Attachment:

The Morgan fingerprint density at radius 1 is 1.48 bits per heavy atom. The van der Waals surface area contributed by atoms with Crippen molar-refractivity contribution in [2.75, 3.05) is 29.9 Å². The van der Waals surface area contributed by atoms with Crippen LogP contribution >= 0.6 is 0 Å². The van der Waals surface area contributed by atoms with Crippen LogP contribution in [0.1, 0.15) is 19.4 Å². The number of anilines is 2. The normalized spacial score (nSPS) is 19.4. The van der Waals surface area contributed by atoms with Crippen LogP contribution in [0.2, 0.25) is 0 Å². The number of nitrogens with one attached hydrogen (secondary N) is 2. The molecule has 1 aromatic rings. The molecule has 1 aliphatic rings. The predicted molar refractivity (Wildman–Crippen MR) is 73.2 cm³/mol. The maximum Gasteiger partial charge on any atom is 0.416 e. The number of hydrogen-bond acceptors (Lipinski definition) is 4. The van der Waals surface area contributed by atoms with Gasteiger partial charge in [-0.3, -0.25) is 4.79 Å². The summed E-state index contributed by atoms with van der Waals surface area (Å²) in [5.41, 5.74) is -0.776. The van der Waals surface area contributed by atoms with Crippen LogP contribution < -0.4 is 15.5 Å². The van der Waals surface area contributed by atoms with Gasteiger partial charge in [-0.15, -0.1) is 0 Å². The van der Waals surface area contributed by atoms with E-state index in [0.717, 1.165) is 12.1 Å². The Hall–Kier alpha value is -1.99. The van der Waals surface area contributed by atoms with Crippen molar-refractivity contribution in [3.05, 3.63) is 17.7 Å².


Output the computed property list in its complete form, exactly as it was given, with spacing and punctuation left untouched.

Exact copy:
The Morgan fingerprint density at radius 1 is 1.48 bits per heavy atom. The van der Waals surface area contributed by atoms with Crippen molar-refractivity contribution in [2.75, 3.05) is 29.9 Å². The van der Waals surface area contributed by atoms with Crippen LogP contribution >= 0.6 is 0 Å². The van der Waals surface area contributed by atoms with Crippen LogP contribution in [0.1, 0.15) is 19.4 Å². The number of anilines is 2. The normalized spacial score (nSPS) is 19.4. The van der Waals surface area contributed by atoms with Crippen LogP contribution in [0.2, 0.25) is 0 Å². The number of nitrogens with one attached hydrogen (secondary N) is 2. The molecule has 1 aromatic rings. The molecule has 1 aliphatic rings. The predicted molar refractivity (Wildman–Crippen MR) is 73.2 cm³/mol. The maximum Gasteiger partial charge on any atom is 0.416 e. The number of hydrogen-bond acceptors (Lipinski definition) is 4. The van der Waals surface area contributed by atoms with Gasteiger partial charge in [-0.3, -0.25) is 4.79 Å². The summed E-state index contributed by atoms with van der Waals surface area (Å²) in [5.41, 5.74) is -0.776. The van der Waals surface area contributed by atoms with Crippen LogP contribution < -0.4 is 15.5 Å². The van der Waals surface area contributed by atoms with Gasteiger partial charge in [-0.15, -0.1) is 0 Å². The van der Waals surface area contributed by atoms with E-state index in [0.717, 1.165) is 12.1 Å². The Hall–Kier alpha value is -1.99. The van der Waals surface area contributed by atoms with Crippen molar-refractivity contribution in [3.05, 3.63) is 17.7 Å².